Sudan’s security forces opened fire today on protesters in South Darfur’s largest camp for displaced people, killing at least 5 and wounding more than 20. The residents were protesting, for the third consecutive day, a planned visit by President Omar al-Bashir. They flooded the streets of the camp and chanted slogans, holding signs saying al-Bashir should not set foot in Kalma camp and instead be sent to the International Criminal Court (ICC) where he faces charges for war crimes, crimes against humanity, and genocide.
The Sudanese government’s use of force in response was, according to witnesses, grossly disproportionate. Security forces, including the notorious Rapid Support Forces responsible for war crimes in Darfur, deployed around the camp and fired live ammunition at protesters to disperse them. This is not the first time Sudanese forces have opened fire on residents of Kalma. In 2008, on the pretext of disarming the camp, government forces shot indiscriminately at residents, killing at least 31.
As if Kalma’s own history of violence were not tragic enough, this week marks the fourth anniversary of the government’s violent crackdown on popular protests in Khartoum, Omdurman and other towns. When people took to the streets after al-Bashir’s announcement of austerity measures on September 22, 2013, government forces again fired on protesters. More than 170 people were killed, most by gunshot to the back, head and chest. Days earlier, government forces also shot at protesters in Nyala, South Darfur, killing seven, including two children.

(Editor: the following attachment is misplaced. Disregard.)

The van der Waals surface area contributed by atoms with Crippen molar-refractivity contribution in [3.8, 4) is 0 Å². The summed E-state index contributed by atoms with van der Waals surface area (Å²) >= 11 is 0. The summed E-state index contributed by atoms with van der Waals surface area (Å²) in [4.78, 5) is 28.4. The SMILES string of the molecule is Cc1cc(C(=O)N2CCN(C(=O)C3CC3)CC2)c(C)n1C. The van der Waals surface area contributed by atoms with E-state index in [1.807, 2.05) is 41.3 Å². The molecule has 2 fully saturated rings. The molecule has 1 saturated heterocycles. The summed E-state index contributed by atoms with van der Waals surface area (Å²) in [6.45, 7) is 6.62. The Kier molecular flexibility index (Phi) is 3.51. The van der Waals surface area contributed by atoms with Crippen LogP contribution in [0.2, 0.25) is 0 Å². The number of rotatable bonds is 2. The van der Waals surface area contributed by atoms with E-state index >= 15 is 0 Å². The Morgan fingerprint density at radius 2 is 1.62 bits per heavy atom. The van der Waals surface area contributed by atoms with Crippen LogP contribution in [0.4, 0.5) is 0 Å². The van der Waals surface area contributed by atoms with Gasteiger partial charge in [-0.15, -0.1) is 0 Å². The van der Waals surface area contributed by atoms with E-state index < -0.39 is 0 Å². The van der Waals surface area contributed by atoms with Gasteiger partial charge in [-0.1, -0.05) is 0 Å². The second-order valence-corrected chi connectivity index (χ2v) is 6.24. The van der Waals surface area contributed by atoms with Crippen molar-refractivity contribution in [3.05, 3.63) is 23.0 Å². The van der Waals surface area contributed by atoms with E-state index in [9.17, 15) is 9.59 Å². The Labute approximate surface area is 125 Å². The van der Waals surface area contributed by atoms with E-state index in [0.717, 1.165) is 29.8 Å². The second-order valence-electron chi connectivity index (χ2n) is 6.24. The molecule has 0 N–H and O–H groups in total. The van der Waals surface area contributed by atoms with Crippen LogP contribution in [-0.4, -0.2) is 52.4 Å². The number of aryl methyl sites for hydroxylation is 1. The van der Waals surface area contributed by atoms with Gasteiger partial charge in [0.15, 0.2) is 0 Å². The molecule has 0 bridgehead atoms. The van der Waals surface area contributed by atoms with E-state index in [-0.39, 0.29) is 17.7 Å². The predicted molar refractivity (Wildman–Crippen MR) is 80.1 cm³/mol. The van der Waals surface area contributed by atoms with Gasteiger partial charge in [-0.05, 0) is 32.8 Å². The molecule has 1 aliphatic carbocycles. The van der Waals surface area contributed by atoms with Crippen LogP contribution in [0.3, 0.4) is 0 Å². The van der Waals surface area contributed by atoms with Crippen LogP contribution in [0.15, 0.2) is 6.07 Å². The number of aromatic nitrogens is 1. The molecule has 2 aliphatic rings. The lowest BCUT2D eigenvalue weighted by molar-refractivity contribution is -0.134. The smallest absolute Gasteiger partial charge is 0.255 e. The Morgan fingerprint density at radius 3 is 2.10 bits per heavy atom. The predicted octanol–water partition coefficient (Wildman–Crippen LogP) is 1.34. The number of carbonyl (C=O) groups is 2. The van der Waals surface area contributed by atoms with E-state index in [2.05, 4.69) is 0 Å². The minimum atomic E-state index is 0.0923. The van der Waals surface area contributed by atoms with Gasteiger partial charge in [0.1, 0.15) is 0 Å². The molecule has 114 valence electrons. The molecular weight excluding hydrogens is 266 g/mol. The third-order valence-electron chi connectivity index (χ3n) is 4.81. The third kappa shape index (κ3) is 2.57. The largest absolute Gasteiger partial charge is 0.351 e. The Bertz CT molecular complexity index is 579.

The victims’ families continue to demand justice for the killings; none have succeeded.
After the Kalma camp leadership refused to allow al-Bashir to visit, he delivered a speech at a site two kilometers away. According to one news outlet, he urged displaced people to return home and promised to build housing. He made no mention of the numerous crimes allegedly carried out by his forces and allied militia, which caused their displacement in the first place.
If al-Bashir’s visit to Kalma camp was meant to show the world that the situation in Darfur is stable, his strategy backfired. Sudan’s representative at the United Nations recently claimed that, “Darfur, since 2015, had been enjoying great stability in security and humanitarian conditions.” Today’s shootings show instead that Darfur is a place where killing to silence protesters is commonplace. That, when combined with years of impunity and continuing human rights abuses across the country, should certainly give pause to those in the United States government considering relaxing all sanctions on Sudan’s government.